Supporting Information

S1 Fig. Changes in pupal wing morphology over time.

All images are light micrographs shown at the same magnification. Panel A– 42 hr pupal wing, B– 62 hr pupal wing, C– 80 hr pupal wing, D– 96 hr pupal wing and E an adult wing. For panels A and B the field diaphragm was partially shut to increase contrast. The time is for pupae collected as white prepupae and aged at 25°C. Note the pigmentation that becomes obvious at 80 hr. When relatively young wings are dissected they “relax” so that they are not as tightly folded back as they appeared in the pupae.

https://doi.org/10.1371/journal.pgen.1006100.s001

(TIF)

S2 Fig. Transmission electron microscopy of 38 hr pupal wings.

A shows the secretion of relatively electron dense material (arrowheads) from putative undulae in the region of future wing blade. B and C are cross sections of developing hairs. The arrows point to patches of typical envelope and the arrowheads to more amorphous electron dense material. B shows a number of patches of envelope while C does not. All of these images came from the same wing.

https://doi.org/10.1371/journal.pgen.1006100.s002

(TIF)

S3 Fig. Transmission Electron Microscopy of wing hairs and cuticle deposition.

A. In 42 hr awp wings there are interruptions in the envelope (arrowhead) and cytoplasmic protrusions are seen where there is close contact between the envelope and the cytoplasm (arrows). The protrusions are thought to be sites of cuticle deposition B. Cytoplasmic protrusions (arrows) that are closely juxtaposed to the cuticle are also seen in later wings (72 hr awp). Both A and B at shown at the same magnification. Panels C-F and I are cross sections through developing hairs at progressively later stages. All of these images are shown at the same magnification. In panel C (42 hr) the developing envelope is incomplete with gaps present (arrowhead). By 52 hr awp (D) the hairs have taken on their fluted shape. Dark areas are prominent in the 88 and 96 hr awp hairs (arrow) (FI) that likely represent pigment deposition. G and H show glancing sections that show developing hairs present on pedestals (arrows). Note the hair pigmentation spreads into the pedestals. J-M are hairs from 76–80 hr wings where a 42 hr gene was kd using ap-Gal4. J is a control hair from the ventral surface of the same wing as K (dorsal surface of ap>dyl-RNAi).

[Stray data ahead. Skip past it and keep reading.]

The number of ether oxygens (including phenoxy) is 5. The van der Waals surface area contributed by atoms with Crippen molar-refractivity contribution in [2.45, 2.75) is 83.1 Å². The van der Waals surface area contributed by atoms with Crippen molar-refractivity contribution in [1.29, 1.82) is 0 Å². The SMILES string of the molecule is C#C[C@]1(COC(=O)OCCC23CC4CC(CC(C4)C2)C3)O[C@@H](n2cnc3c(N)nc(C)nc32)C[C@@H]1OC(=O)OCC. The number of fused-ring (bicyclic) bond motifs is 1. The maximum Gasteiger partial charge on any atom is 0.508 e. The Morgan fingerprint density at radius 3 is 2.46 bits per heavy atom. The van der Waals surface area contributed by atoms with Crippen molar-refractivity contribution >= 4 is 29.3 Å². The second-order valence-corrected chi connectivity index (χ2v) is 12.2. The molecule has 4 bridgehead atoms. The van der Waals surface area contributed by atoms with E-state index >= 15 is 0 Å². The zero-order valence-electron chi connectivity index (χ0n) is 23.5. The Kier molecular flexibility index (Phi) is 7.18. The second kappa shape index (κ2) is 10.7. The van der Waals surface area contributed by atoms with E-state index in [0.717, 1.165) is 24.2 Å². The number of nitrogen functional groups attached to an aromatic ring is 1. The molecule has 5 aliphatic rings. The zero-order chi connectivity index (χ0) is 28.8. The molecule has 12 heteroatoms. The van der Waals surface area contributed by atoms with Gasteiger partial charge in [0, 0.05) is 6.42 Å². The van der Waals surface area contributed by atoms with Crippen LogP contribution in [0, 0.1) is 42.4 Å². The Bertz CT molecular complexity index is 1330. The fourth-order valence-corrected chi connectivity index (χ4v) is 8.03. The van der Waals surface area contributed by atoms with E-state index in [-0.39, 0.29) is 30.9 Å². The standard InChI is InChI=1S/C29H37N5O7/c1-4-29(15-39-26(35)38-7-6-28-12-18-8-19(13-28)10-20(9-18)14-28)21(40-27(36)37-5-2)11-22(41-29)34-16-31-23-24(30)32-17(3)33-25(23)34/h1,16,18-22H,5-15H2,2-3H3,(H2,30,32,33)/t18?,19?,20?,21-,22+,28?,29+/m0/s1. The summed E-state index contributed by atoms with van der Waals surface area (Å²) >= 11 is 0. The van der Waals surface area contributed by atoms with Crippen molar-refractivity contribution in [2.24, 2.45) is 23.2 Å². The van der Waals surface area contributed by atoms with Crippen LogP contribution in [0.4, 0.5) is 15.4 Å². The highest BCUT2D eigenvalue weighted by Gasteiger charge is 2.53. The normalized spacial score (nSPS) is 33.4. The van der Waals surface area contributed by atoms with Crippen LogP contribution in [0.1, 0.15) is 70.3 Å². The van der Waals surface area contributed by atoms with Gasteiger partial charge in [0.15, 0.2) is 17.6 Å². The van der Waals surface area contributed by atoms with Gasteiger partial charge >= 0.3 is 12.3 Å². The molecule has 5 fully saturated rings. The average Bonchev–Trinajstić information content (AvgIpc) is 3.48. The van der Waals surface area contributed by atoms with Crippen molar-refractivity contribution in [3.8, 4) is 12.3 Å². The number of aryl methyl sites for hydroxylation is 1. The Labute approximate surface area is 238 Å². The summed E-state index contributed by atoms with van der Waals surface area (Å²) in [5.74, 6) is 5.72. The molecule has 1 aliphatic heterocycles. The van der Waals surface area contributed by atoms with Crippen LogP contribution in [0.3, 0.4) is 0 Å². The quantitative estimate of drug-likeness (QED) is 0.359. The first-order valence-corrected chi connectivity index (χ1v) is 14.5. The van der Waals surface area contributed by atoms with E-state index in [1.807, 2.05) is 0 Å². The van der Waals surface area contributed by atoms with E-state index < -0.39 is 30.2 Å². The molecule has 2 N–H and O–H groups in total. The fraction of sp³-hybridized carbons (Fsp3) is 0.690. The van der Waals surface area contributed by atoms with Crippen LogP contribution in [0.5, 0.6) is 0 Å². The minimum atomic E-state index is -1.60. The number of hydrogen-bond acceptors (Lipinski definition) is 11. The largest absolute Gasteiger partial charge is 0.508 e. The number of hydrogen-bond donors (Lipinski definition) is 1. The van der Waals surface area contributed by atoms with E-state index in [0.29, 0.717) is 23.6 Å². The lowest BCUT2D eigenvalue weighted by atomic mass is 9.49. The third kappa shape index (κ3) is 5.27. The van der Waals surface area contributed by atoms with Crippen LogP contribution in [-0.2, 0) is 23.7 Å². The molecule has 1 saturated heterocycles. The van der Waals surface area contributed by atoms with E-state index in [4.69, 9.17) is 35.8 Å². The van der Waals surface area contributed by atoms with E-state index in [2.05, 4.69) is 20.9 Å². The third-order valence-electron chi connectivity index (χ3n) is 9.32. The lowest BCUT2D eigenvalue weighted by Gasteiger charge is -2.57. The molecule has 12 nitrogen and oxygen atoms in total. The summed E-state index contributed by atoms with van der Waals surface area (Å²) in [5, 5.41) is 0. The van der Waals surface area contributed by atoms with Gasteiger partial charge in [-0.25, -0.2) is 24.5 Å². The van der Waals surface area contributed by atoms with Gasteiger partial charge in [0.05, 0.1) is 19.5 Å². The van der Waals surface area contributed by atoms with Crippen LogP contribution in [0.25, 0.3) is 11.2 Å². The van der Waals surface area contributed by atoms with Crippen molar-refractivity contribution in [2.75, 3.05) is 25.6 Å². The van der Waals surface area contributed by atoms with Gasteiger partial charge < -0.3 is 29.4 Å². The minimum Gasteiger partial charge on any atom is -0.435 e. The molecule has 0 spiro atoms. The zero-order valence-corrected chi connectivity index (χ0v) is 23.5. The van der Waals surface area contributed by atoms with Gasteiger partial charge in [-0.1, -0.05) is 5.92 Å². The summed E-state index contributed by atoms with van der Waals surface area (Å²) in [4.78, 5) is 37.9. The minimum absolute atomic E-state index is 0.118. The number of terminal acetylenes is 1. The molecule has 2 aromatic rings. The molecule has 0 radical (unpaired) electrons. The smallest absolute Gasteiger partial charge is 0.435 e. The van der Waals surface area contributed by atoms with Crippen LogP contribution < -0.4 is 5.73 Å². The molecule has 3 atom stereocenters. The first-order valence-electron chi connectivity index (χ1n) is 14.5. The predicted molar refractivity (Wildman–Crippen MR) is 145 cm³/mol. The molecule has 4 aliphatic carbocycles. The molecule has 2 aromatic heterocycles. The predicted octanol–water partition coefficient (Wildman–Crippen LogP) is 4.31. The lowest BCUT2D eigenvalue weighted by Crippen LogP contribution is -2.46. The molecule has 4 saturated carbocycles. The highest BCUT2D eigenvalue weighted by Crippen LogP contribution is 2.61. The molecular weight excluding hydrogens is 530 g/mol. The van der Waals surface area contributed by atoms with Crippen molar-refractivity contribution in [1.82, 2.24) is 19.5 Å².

https://doi.org/10.1371/journal.pgen.1006100.s003

(TIF)

S4 Fig. Cross Replicate Variability of RNAseq sequencing runs.

Plotted is the squared coefficient of variation (CV2) for genes with an expression level of FPKM≥10 as a function of log10FPKM. Note that the CV2 tended to decrease with increasing expression level and that the 42 hr sample showed the most variability. That sample was the most difficult to dissect and hence has the greatest chance of contamination by other cell types.

https://doi.org/10.1371/journal.pgen.1006100.s004

(PDF)

S1 Table. The dorsal/ventral cuticle thickness is provided for wild type and mutant wings.

https://doi.org/10.1371/journal.pgen.1006100.s005

(PDF)

S2 Table. FPKM values for all genes at all time points.

https://doi.org/10.1371/journal.pgen.1006100.s006

(XLSX)

S3 Table. A comparison of the number of genes whose expression changed between neighboring time points.

https://doi.org/10.1371/journal.pgen.1006100.s007

(PDF)

S4 Table. Comparison of expression levels for all genes at all pairs of time points.

https://doi.org/10.1371/journal.pgen.1006100.s008

(XLSX)

S5 Table. The names of each gene in each gene cluster.

The medoid is in bold.

https://doi.org/10.1371/journal.pgen.1006100.s009

(XLSX)

S6 Table. The number of genes whose expression level (FPKM) at any time point is greater than 90% (80%, 50%) of the sum of expression at all time points.

https://doi.org/10.1371/journal.pgen.1006100.s010

(PDF)

S7 Table. Different gene expression clusters show different frequencies of mutant phenotypes and restriction of genes t arthropods.

https://doi.org/10.1371/journal.pgen.1006100.s011